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Calling Cell Numbers: Part One

(Updated June 2017) This article was originally published in 2012. The inspiration for an update is two-fold: (1) The uber-annoyed reaction my nephew and his mom have when they get sales calls on their mobile phone. (2) The angst often displayed in LinkedIn sales group posts over whether to call cell phone numbers. Part one of the update deals with why it’s silly to be annoyed at all, part two covers how to handle such reactions.

Many people are extra-irritated when they get a cold call on their cell phone. How did the caller get that oh-so-special-number!? What kind of evil conspiracy is afoot and how do you report these dastardly callers? Before you dash off an angry email to, um…somebody… you need to know a bit about the history of telephone directories.

Long, long ago, before internet and email, only super heroes had phones in their cars and there was one phone company. Yes, you read that correctly. One. Phone. Company.

When people needed to find a phone number for a person or a business, they would dial – actually dial – a zero and ask the human who answered, “May I have the phone number for the Woolworth’s on First Street?” “Do you have a listing for a Shawn Greene in Livermore?” This was how we found contact information.

The number for directory assistance was later changed to 411. Whether we dialed one digit or three, the ability to find phone numbers all over the U.S. was an important, convenient, service most people very much appreciated and often relied upon.

Brave New Laws

Above, I mentioned we once had just one phone company. In 1984, the U.S. Justice Department declared that single phone company to be an illegal monopoly and it was forced to break up into “baby Bells.” (Ma Bell, named for Alexander Graham Bell, was the monopoly’s nickname.) As you might imagine, there was a good deal of wrangling behind the scenes before that break-up took place. Ma Bell fought it, and the companies which wanted to have their own piece of the booming telecommunications pie pushed for it.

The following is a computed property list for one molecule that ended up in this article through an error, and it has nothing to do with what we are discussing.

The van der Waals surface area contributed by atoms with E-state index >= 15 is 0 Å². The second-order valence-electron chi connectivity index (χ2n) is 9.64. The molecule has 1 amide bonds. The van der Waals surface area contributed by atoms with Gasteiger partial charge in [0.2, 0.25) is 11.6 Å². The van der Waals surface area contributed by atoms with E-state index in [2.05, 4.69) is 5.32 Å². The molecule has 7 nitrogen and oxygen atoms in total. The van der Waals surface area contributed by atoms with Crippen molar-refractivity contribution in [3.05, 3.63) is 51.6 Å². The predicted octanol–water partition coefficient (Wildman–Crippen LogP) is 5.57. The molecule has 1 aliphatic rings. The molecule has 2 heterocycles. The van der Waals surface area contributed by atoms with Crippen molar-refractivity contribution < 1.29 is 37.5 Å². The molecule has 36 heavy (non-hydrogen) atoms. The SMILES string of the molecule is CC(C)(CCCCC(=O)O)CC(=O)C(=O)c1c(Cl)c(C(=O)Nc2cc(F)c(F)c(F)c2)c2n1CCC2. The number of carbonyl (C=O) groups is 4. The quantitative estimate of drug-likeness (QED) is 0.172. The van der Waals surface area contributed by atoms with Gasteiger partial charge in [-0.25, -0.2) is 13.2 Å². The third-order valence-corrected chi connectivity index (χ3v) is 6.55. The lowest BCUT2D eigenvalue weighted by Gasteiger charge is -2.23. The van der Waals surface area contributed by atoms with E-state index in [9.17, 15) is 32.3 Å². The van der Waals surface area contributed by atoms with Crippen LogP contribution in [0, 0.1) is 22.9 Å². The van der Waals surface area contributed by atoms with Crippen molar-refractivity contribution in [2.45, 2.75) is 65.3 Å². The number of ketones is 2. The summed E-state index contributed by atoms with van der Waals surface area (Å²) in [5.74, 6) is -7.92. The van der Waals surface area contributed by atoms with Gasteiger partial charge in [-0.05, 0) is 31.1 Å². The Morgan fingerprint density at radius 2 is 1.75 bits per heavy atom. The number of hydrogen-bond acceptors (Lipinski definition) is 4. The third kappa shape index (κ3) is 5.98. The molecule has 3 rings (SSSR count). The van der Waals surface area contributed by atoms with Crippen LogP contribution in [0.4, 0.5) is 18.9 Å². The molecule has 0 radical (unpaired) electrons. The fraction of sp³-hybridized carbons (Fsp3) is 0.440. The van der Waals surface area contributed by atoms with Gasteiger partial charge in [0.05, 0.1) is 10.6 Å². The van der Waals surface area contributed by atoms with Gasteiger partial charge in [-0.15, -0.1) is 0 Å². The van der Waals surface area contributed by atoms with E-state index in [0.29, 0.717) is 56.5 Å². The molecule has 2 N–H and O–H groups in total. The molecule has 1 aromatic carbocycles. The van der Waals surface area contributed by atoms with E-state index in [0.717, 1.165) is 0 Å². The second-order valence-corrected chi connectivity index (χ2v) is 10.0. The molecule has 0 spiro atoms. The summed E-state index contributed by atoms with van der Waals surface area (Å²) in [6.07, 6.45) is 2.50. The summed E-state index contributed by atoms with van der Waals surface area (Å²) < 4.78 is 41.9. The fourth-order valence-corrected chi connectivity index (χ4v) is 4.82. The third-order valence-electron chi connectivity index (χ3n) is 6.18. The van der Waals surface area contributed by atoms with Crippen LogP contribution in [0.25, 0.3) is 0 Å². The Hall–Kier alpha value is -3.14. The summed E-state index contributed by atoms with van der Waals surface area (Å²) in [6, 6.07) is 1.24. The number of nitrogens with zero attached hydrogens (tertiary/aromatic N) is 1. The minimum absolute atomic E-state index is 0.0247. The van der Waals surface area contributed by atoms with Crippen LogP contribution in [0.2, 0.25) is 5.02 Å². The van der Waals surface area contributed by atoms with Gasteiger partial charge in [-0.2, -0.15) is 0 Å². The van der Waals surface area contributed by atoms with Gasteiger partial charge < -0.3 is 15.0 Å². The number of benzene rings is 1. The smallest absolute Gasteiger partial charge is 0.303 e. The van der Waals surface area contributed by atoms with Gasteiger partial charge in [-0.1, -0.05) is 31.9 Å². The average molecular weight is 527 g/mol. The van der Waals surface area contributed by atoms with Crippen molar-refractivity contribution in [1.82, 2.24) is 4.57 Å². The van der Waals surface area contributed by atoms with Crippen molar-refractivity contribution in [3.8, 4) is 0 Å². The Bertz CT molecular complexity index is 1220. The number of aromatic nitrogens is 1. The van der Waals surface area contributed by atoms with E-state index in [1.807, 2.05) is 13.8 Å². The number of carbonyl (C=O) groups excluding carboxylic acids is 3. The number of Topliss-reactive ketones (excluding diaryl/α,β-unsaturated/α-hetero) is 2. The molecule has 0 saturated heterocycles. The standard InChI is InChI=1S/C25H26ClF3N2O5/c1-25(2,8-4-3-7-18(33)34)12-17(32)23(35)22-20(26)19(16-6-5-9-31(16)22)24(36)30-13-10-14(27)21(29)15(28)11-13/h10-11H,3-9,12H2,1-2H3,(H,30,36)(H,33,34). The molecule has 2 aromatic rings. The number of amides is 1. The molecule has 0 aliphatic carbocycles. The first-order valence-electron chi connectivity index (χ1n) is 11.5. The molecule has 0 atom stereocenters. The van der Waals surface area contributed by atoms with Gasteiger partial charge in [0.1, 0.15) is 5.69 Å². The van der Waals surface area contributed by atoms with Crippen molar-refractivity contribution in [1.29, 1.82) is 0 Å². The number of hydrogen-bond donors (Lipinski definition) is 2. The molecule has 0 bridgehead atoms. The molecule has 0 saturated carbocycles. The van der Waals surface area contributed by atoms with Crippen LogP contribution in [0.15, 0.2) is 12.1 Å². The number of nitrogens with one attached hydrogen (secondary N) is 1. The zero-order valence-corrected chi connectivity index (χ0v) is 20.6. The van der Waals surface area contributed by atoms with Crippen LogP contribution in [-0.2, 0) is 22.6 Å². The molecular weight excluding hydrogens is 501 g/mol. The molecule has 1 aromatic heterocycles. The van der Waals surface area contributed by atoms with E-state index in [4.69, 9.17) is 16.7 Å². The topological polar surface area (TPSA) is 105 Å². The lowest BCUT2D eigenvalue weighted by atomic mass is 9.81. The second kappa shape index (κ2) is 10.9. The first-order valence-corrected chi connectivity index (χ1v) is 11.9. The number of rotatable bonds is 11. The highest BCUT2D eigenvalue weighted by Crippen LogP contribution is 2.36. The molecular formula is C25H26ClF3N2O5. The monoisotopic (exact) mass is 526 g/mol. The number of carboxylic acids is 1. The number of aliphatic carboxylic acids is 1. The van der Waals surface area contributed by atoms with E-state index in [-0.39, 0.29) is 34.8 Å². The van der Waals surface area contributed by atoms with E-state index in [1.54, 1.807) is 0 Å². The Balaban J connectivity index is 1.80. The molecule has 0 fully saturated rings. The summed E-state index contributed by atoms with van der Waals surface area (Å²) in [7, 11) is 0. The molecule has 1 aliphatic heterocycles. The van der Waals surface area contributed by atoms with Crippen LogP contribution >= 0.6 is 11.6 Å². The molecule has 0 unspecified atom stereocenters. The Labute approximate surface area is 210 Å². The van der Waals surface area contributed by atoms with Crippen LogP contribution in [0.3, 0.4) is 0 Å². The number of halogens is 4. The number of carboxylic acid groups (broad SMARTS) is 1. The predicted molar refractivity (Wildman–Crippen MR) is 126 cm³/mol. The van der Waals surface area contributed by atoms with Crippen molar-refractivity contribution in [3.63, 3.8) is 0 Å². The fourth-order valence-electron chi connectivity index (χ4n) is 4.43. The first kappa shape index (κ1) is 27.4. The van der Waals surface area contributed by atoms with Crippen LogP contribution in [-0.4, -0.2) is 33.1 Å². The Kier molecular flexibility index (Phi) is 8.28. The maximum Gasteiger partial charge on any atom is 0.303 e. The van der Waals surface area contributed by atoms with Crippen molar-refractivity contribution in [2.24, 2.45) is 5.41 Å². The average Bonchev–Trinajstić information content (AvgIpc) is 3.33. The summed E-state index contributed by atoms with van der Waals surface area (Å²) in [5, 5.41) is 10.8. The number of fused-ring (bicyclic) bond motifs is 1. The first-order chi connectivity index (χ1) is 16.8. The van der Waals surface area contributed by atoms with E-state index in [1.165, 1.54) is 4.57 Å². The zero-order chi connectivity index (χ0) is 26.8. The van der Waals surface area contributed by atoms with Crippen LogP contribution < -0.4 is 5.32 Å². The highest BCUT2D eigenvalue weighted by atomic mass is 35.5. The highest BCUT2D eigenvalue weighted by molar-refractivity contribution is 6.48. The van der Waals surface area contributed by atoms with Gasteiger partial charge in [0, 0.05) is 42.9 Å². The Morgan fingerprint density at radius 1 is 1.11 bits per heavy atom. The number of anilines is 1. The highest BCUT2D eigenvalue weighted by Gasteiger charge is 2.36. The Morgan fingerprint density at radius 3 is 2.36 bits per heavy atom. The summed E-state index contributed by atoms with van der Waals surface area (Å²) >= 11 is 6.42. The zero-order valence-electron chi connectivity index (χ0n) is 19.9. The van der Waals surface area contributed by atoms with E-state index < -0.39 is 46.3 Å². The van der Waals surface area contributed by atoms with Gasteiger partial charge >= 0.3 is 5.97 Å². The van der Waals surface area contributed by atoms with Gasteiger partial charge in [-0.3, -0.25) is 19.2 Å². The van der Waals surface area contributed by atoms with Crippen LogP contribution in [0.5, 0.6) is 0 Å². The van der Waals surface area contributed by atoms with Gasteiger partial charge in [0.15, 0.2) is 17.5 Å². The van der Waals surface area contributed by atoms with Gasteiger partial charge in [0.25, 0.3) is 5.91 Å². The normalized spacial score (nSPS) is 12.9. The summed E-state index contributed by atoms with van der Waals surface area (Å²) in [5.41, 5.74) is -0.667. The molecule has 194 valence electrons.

The Justice Department worried about the effect the break-up would have on consumers and businesses. Would costs actually go down? (No.) How would customers find the dime store downtown versus the one near the high school? How would we find Aunt Mabel’s number? That particular concern led to this deal: almost any company that wanted to be in the telecommunications biz would be permitted to do that as long as they agreed to share their phone directories.

The phone companies did not want to share customer information but they had no choice. As a result, we could still find Aunt Mabel even if we called from a Pacific Bell phone line and her phone service was with Qwest. We could still get the number for Woolworth’s Five and Dime: the one on First Street and the one on Aspen Ave. Hooray for continued convenience!

Cell Phones Arrive on Scene

Fast-forward a bunch of years. Woolworth’s is no more. As cellular signals get figured out, mobile phones become more possible. The telecommunications companies think, Hmm…this could be a nifty money maker. Let’s add cell phone service to our business.

Remember the regulations that said phone companies must share customer information with each other so consumers can easily get it? Well, cellular telephone services are not governed by the exact same laws. In fact, some laws require a telecommunications company’s cell phone services be separate from other phone services. These laws of separation were intended to prevent a few companies from monopolizing telecommunications (I will pause here so you can stop laughing). These laws also created the situation where we have to talk to one service rep about our ‘home’ phone and another for our cell phone. Boo for this inconvenience!

But it’s Not about Protecting Privacy

And here’s the thing: Your ability to keep your cell number secret is not due to a phone company protecting your privacy — they’re protecting their profits. The law that said phone companies must share phone number listings for consumer convenience does not apply to cell phone numbers.

So how did your oh-so-secret-cell-number get called?

You filled out a contact form. You bought something online. You registered that new chainsaw, iPod, or refrigerator. You put an App or twenty-five Apps on your smart phone… Get the picture?

Somewhere, at some time, you provided your phone number. The list-compilers, telemarketers, and auto-dialing machines do not know it is a magical cell phone number. It’s just a phone number to them and they called it. Which leads us to the other side of the phone line and this question: should you call a number when you know it’s a cell number?

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